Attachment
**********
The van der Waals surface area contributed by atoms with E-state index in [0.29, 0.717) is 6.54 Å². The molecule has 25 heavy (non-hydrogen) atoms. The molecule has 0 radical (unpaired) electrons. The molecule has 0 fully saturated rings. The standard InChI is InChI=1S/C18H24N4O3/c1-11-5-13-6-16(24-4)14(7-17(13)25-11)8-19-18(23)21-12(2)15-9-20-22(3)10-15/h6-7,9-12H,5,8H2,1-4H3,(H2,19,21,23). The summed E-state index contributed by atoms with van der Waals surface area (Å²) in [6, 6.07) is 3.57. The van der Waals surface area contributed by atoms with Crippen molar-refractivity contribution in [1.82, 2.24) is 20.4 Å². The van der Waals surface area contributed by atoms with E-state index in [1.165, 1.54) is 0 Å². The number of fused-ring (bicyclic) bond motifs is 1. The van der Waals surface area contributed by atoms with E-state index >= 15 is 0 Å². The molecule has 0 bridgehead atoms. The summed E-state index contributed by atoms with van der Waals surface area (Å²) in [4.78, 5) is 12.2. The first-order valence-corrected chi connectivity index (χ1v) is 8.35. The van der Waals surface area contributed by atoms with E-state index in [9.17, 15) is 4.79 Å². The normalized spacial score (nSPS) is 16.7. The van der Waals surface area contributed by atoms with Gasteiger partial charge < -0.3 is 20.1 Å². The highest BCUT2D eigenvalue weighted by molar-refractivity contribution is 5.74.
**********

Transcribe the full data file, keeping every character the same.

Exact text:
The van der Waals surface area contributed by atoms with E-state index in [0.29, 0.717) is 6.54 Å². The molecule has 25 heavy (non-hydrogen) atoms. The molecule has 0 radical (unpaired) electrons. The molecule has 0 fully saturated rings. The standard InChI is InChI=1S/C18H24N4O3/c1-11-5-13-6-16(24-4)14(7-17(13)25-11)8-19-18(23)21-12(2)15-9-20-22(3)10-15/h6-7,9-12H,5,8H2,1-4H3,(H2,19,21,23). The summed E-state index contributed by atoms with van der Waals surface area (Å²) in [6, 6.07) is 3.57. The van der Waals surface area contributed by atoms with Crippen molar-refractivity contribution in [1.82, 2.24) is 20.4 Å². The van der Waals surface area contributed by atoms with E-state index in [1.165, 1.54) is 0 Å². The number of fused-ring (bicyclic) bond motifs is 1. The van der Waals surface area contributed by atoms with E-state index >= 15 is 0 Å². The molecule has 0 bridgehead atoms. The summed E-state index contributed by atoms with van der Waals surface area (Å²) in [4.78, 5) is 12.2. The first-order valence-corrected chi connectivity index (χ1v) is 8.35. The van der Waals surface area contributed by atoms with E-state index in [9.17, 15) is 4.79 Å². The normalized spacial score (nSPS) is 16.7. The van der Waals surface area contributed by atoms with Gasteiger partial charge < -0.3 is 20.1 Å². The highest BCUT2D eigenvalue weighted by molar-refractivity contribution is 5.74.